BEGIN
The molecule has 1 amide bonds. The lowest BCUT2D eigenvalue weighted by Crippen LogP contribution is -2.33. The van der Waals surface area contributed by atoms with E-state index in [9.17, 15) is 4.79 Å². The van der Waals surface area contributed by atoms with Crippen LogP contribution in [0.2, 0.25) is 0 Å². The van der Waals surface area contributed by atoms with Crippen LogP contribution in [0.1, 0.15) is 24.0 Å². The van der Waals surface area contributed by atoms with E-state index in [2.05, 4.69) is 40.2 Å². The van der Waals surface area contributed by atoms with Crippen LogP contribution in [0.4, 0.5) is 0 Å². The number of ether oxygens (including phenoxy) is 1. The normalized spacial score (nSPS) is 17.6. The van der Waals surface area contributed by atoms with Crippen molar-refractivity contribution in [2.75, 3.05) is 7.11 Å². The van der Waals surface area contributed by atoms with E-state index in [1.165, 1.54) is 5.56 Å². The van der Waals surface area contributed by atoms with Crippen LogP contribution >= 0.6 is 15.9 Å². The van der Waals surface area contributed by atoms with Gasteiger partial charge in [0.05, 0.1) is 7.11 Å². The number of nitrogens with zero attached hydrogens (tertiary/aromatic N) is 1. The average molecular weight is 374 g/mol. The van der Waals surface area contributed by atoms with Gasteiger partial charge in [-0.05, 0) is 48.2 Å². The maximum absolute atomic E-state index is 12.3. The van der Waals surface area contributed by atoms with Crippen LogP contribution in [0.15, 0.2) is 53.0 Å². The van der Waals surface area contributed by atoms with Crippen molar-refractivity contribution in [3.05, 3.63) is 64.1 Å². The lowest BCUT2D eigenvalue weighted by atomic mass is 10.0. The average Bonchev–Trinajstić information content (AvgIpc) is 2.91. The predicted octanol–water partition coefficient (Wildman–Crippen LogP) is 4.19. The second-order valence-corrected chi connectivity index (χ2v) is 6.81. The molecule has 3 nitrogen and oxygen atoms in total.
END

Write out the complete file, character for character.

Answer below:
The molecule has 1 amide bonds. The lowest BCUT2D eigenvalue weighted by Crippen LogP contribution is -2.33. The van der Waals surface area contributed by atoms with E-state index in [9.17, 15) is 4.79 Å². The van der Waals surface area contributed by atoms with Crippen LogP contribution in [0.2, 0.25) is 0 Å². The van der Waals surface area contributed by atoms with Crippen LogP contribution in [0.1, 0.15) is 24.0 Å². The van der Waals surface area contributed by atoms with E-state index in [2.05, 4.69) is 40.2 Å². The van der Waals surface area contributed by atoms with Crippen LogP contribution in [0.4, 0.5) is 0 Å². The number of ether oxygens (including phenoxy) is 1. The normalized spacial score (nSPS) is 17.6. The van der Waals surface area contributed by atoms with Crippen molar-refractivity contribution in [2.75, 3.05) is 7.11 Å². The van der Waals surface area contributed by atoms with E-state index in [1.165, 1.54) is 5.56 Å². The van der Waals surface area contributed by atoms with Crippen LogP contribution >= 0.6 is 15.9 Å². The van der Waals surface area contributed by atoms with Gasteiger partial charge in [0.05, 0.1) is 7.11 Å². The number of nitrogens with zero attached hydrogens (tertiary/aromatic N) is 1. The average molecular weight is 374 g/mol. The van der Waals surface area contributed by atoms with Gasteiger partial charge in [-0.05, 0) is 48.2 Å². The maximum absolute atomic E-state index is 12.3. The van der Waals surface area contributed by atoms with Crippen LogP contribution in [0.15, 0.2) is 53.0 Å². The van der Waals surface area contributed by atoms with Crippen molar-refractivity contribution in [3.05, 3.63) is 64.1 Å². The lowest BCUT2D eigenvalue weighted by atomic mass is 10.0. The average Bonchev–Trinajstić information content (AvgIpc) is 2.91. The predicted octanol–water partition coefficient (Wildman–Crippen LogP) is 4.19. The second-order valence-corrected chi connectivity index (χ2v) is 6.81. The molecule has 3 nitrogen and oxygen atoms in total.